Five Things to Know About Social Justice Poetry

To Summarize Social Justice Poetry:

  1. This genre focuses on the marginalized people in society.
  2. Major themes include freedom and identity.
  3. The Civil Rights Movement and the Harlem Renaissance are two of the most productive eras for literature, especially for social justice poetry. Notable poets from these periods include Robert Hayden and Langston Hughes.
  4. Slam is a medium for social justice poetry. Notable poets in this category include Sarah Kay and Patrick Rosal.
  5.  Social justice poetry is a pervasive catalyst for action that can change the world.
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Word Art

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This Wordle (www.wordle.net) depicts the words that occur most frequently in the following social justice poems:
By Patrick Rosal: “About the White Boys who Drove by a Second Time to Throw a Bucket of Water on Me”
By Sarah Kay: “The Type”
By Robert Hayden: “Night, Death, Mississippi” and “Words in Mourning Time”
By Langston Hughes: “I, Too” and “Christ in Alabama” and “The Landlord”

Night, Death, Mississippi

“Night, Death, Mississippi”

By Robert Hayden

I.
A quavering cry. Screech-owl?
Or one of them?
The old man in his reek
and gauntness laughs —

One of them, I bet —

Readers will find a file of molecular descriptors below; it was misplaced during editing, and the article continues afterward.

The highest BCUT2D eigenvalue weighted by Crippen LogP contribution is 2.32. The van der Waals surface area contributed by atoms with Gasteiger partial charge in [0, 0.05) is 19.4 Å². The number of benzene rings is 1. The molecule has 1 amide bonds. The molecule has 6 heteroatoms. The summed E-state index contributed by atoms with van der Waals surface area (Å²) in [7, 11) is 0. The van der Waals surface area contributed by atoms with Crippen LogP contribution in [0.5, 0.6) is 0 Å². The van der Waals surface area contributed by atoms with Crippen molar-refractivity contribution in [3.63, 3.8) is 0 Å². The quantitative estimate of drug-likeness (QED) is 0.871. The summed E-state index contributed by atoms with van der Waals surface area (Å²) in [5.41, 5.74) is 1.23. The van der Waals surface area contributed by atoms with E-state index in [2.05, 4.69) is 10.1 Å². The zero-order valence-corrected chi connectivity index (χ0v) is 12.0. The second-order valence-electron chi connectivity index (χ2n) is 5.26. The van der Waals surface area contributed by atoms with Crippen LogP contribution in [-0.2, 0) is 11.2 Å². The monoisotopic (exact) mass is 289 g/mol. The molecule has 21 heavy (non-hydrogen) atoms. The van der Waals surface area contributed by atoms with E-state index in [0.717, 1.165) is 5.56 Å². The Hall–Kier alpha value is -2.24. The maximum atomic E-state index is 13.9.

and turns out the kitchen lamp,
limping to the porch to listen
in the windowless night.

Be there with Boy and the rest
if I was well again.
Time was. Time was.
White robes like moonlight

In the sweetgum dark.
Unbucked that one then
and him squealing bloody Jesus
as we cut it off.

Time was. A cry?
A cry all right.
He hawks and spits,
fevered as by groinfire.

Have us a bottle,
Boy and me —
he’s earned him a bottle —
when he gets home.

II.
Then we beat them, he said,
beat them till our arms was tired
and the big old chains
messy and red.

O Jesus burning on the lily cross

Christ, it was better
than hunting bear
which don’t know why
you want him dead.

O night, rawhead and bloodybones night 

You kids fetch Paw
some water now so’s he
can wash that blood
off him, she said.

O night betrayed by darkness not its own

From Pontheolla T. Williams' Robert Hayden: A Critical Analysis of His Poetry:

“The poem is Hayden’s most devastating attack on lynching as what was, even in the sixties, an integral part of southern society. The poem reveals how the neo-chivalric elements in southern society and the deep-seated theoretical and pragmatic aspects of lynching have become pervasive – a way of life – at the level of the common redneck who participates in a treasured spectacle that relieves the monotony of his dull and empty life.”